Mark Tilbury Author Interview
by Kathryn Bax
Tucked away in a beautiful Cumbrian village, is author Mark Tilbury, once a Navy man and now a talented writer. Mark has always enjoyed writing and his latest novel, a dark psychological thriller, has recently landed him a publishing contract with Bloodhound Books. If you haven't heard of this author it is time you did!
You live in Cumbria but most of your books are set in Oxfordshire. Why is that?
I was born and raised in a small town in Oxfordshire. I only moved to Cumbria just over a year ago, so I decided to keep my books local to where I grew up.
You have written several psychological thrillers. Your first book, The Revelation Room involves Ben Whittle trying to rescue his private investigator father from the clutches of a deadly cult run by Edward Ebb. Tell us more about Ben Whittle and Edward Ebb. Which character did you have more fun with and how did they both come about?
I have to say I enjoyed writing both, but for very different reasons. A lot of the time, characters speak to me, often just a line, and then they become much more real. Edward Ebb said something along the lines of “Down the rabbit hole where all the burnt bunnies go.” It was then up to me to work out what the rabbit hole was (The Revelation Room), and who the burnt bunnies were. With Ben, I just tried to create a real anti-hero. Unsure, insecure, bullied at school for his stammer. I wanted to pitch such a character against the likes of Ebb, a dangerous paranoid psychopath in complete control of a group of brainwashed people.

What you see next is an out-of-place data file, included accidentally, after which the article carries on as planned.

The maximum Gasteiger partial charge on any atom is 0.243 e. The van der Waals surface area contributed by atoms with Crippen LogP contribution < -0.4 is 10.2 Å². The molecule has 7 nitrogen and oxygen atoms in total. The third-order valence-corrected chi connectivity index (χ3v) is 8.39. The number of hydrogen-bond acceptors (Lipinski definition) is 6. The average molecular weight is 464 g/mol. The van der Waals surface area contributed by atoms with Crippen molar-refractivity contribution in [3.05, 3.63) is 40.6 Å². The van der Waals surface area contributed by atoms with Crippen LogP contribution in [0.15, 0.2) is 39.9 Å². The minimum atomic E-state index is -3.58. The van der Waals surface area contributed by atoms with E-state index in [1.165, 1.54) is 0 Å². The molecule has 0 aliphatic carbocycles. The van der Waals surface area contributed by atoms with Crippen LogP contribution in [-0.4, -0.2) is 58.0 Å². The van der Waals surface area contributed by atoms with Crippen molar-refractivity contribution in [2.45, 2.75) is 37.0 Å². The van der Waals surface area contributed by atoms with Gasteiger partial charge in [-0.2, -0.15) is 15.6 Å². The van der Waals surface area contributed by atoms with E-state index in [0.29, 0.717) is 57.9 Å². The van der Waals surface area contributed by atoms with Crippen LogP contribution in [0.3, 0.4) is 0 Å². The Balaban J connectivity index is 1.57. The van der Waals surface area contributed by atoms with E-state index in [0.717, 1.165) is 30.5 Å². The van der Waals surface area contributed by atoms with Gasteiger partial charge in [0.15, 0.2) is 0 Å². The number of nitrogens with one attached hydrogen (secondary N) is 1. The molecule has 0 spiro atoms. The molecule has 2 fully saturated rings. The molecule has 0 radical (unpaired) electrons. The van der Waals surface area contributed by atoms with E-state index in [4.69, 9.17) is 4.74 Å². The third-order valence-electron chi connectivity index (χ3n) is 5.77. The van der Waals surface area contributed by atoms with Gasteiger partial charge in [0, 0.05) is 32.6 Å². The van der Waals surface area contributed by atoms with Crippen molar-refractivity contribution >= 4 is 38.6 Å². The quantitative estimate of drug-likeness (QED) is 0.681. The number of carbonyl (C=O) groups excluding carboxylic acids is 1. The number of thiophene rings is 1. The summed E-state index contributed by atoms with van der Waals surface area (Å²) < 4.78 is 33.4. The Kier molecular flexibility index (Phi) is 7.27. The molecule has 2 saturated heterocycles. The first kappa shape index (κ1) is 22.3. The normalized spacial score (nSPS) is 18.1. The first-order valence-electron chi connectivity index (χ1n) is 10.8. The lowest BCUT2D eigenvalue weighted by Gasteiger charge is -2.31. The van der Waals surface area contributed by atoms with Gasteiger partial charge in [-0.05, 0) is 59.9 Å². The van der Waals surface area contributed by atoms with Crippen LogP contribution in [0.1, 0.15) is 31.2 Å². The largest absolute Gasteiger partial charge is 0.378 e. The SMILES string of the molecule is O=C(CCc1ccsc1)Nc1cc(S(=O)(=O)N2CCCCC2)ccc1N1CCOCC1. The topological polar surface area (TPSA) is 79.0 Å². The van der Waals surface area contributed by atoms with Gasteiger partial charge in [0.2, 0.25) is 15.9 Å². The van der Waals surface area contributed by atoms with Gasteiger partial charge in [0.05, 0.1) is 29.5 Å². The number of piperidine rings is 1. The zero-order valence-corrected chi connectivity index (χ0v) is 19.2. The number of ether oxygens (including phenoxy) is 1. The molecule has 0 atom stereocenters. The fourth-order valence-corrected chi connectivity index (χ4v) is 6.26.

The Eyes of the Accused then became the second in the Ben Whittle series. Although each of these books can be read as individual, stand-alone novels was it a conscious effort on your behalf as a writer to write a series, knowing that these sell well, or was Ben Whittle just someone you couldn’t let go of?
I wanted to carry on from The Revelation and see how things developed. Also, Ben and his friend, Maddie, were getting closer and closer as The Revelation Room progressed, and I wanted to see where that might lead.
You have a new novel set for release in February, 2017 entitled The Abattoir of Dreams. I do like the title as it certainly gets your attention. Tell us more about your latest novel and how it differs from your series. Do you intend to set up a launch team for this new book?
The Abattoir of Dreams is completely different from the Whittle books. That’s not to say it hasn’t got an equally, if more so, evil antagonist. The story involves the lead character, Michael Tate, who wakes up from a coma to find he’s been accused by the police of murdering his girlfriend. Stabbed her twenty-one times with a kitchen knife. Now he’s paralysed from the waist down and suffering amnesia after leaping forty feet from the top of a block of flats. Michael is interviewed by Detective Inspector John Carver, a man who is both corrupt and abusive. A man who knows so much more about Michael’s past than anyone could ever imagine.
Then the pusher comes. A ghostly entity who takes Michael on a series of journeys in a wheelchair, back to relive the parts of his past which have led to his terrible injuries and the death of his girlfriend. With the help of his friend, Jimmy, Michael pieces together what has happened. From childhood to attempted suicide, Michael discovers a past littered with betrayal, murder, physical and mental abuse, friendship and triumph.